Yesterday, my eight year old daughter and I joined over 150,000 people in Boston Common for the Women's March. It was in response to our new president, in search of achieving equality for all, and to step away from social media and talk one on one with each other.
We arrived rather late. My husband and two year old son dropped us off at Riverside Station at 9am where we stood in a slow moving line that flowed out past the bus station. We stood there for about forty-five minutes to an hour until they waived the fares. This allowed us to get onto a train shortly after.
The long, but entertaining train ride was packed together with others going to the March. We stood with a nice woman who was coming from Wellesley to meet her daughter and some friends in Boston. I lost my health insurance card at some point, only to hear some call my name when they found it. Other than that and having to turn people away who wanted to get on because it was too packed, it was a peaceful ride.
When we finally got off the train, the sun had come out to shine and we ran into the Common! We ran to the highest spot we could get to so we could see the crowds of people that seem to go on forever!
She made this sign the night before. It says "Equal Rights for.." then lists off different kinds of people including "Rich White Men". My favorite part was a small heart between the words Equal and Right that says "I love my life".
Then we found our way into a mix of crowds where we waited for the March to begin. Speeches were made by the organizers, our Senators and Mayor. We were actually too far back to really hear what they were saying. We spent our time reading signs and shuffling around while people moved back and forth trying to find the perfect spot.
From the time we got in line at the train station until we finally entered the street to march, it had been nearly six hours. That's a long time for a kid to wait. There were times when I thought we should start walking back to the train, but we persisted and it was well worth the wait! As we got closer, the chants got louder and the bands were playing. A giant sunrise balloon was tossed through the crowd. We were both so excited to get onto the street!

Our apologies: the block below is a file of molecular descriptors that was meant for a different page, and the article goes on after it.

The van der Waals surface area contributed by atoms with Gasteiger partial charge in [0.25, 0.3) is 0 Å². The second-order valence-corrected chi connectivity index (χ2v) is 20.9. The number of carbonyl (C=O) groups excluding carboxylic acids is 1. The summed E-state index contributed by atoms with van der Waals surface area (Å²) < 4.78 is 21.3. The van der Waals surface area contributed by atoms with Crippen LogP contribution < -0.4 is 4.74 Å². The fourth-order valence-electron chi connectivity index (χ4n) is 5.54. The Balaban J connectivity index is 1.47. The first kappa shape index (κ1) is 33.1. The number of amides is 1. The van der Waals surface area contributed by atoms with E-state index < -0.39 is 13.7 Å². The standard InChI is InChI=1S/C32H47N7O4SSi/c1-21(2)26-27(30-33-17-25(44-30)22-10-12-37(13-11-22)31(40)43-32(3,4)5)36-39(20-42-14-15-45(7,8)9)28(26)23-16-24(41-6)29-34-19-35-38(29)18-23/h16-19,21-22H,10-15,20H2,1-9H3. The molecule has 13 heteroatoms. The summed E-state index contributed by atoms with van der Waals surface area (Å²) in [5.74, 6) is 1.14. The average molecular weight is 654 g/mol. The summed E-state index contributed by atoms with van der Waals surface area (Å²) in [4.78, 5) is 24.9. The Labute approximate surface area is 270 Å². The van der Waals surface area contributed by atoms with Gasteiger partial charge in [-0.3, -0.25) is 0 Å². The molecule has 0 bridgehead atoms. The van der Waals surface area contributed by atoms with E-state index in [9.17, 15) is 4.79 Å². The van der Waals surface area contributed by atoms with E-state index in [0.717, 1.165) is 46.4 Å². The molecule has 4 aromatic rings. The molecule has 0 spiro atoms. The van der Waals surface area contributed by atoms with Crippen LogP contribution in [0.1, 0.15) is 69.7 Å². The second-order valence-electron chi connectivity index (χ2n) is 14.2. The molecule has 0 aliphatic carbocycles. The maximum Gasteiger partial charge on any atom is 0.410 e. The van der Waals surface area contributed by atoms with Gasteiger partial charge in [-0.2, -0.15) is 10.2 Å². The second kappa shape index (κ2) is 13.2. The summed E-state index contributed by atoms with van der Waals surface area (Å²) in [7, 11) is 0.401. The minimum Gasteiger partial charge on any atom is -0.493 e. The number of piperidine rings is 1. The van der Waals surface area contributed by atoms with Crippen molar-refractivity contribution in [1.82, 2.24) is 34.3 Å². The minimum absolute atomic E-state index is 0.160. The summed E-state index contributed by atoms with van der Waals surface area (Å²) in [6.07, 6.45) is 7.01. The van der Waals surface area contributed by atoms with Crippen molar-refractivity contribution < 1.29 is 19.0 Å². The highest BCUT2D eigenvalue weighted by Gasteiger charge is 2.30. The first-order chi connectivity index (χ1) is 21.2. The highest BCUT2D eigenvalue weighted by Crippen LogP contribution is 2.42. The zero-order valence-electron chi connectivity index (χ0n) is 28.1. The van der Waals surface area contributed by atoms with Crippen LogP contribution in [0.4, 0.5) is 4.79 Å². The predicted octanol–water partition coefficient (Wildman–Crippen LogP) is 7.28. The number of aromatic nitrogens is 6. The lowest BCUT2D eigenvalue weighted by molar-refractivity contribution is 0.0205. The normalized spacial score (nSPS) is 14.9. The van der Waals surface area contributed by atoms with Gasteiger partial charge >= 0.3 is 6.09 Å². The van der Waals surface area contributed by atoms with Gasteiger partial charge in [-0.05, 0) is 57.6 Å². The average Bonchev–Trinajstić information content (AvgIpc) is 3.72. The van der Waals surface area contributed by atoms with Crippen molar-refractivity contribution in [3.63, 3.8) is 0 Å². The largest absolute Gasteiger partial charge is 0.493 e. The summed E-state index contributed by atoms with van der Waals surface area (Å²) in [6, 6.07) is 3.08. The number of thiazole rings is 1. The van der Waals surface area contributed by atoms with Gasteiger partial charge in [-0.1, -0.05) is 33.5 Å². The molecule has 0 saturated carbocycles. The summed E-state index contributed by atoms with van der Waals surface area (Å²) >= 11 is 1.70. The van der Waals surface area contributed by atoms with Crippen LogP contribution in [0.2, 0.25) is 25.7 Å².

She laid her sign amongst the others, but in the end decided to take it home with her. We sat back and watched the march from the sidelines for a while, then hopped back onto the train to meet my husband and son back at Riverside Station for 5pm.
I was exhausted, but she was full of energy when we got home! We watched the news and saw the stage where the speakers spoke. I didn't even know there was a stage! What was really wild was to see all the sister marches from all over the world! I had a sister in law in DC, another in Buenos Aires! Friends in Boston, DC, and Portland, ME!
It wasn't an easy task, for a parent anyway. There are details I have to leave out for an eight year old girl, but she knows that we should all be treated fairly. Name calling at school is wrong. Name calling for a President of the United States is an embarrassment. One day, she'll understand why it was so important that we were there and why we'll continue to go. And why we encourage others to go! I emphasize what I said in the beginning, that this was a way to step away from social media and look people in the eyes. Smile. Converse. Use your voice.
Someone said that we became too comfortable, we weren't taking care of our country and now our country is sick. Now we have to nurse it back to health. By doing that, we have to educate and come together. After yesterday, I feel confident that we can do that. #whyimarch #womensmarch